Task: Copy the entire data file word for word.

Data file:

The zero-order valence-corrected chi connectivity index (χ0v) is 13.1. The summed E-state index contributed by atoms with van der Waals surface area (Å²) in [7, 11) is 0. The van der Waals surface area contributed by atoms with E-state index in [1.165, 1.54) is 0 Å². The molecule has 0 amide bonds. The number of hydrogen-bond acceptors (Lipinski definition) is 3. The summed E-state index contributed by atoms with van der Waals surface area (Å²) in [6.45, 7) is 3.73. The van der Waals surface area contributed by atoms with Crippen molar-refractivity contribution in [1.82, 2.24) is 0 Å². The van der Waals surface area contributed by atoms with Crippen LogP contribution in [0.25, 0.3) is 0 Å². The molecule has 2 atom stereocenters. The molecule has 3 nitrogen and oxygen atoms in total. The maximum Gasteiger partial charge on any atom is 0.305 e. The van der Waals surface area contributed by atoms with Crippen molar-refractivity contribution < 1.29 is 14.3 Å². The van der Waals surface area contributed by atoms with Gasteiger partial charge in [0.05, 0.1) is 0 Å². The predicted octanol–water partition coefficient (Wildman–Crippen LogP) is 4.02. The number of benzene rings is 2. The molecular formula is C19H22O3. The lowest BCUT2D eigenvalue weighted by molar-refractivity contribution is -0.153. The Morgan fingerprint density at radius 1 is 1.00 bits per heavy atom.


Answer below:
The zero-order valence-corrected chi connectivity index (χ0v) is 13.1. The summed E-state index contributed by atoms with van der Waals surface area (Å²) in [7, 11) is 0. The van der Waals surface area contributed by atoms with E-state index in [1.165, 1.54) is 0 Å². The molecule has 0 amide bonds. The number of hydrogen-bond acceptors (Lipinski definition) is 3. The summed E-state index contributed by atoms with van der Waals surface area (Å²) in [6.45, 7) is 3.73. The van der Waals surface area contributed by atoms with Crippen molar-refractivity contribution in [1.82, 2.24) is 0 Å². The van der Waals surface area contributed by atoms with Crippen LogP contribution in [0.25, 0.3) is 0 Å². The molecule has 2 atom stereocenters. The molecule has 3 nitrogen and oxygen atoms in total. The maximum Gasteiger partial charge on any atom is 0.305 e. The van der Waals surface area contributed by atoms with Crippen molar-refractivity contribution < 1.29 is 14.3 Å². The van der Waals surface area contributed by atoms with Gasteiger partial charge in [0.05, 0.1) is 0 Å². The predicted octanol–water partition coefficient (Wildman–Crippen LogP) is 4.02. The number of benzene rings is 2. The molecular formula is C19H22O3. The lowest BCUT2D eigenvalue weighted by molar-refractivity contribution is -0.153. The Morgan fingerprint density at radius 1 is 1.00 bits per heavy atom.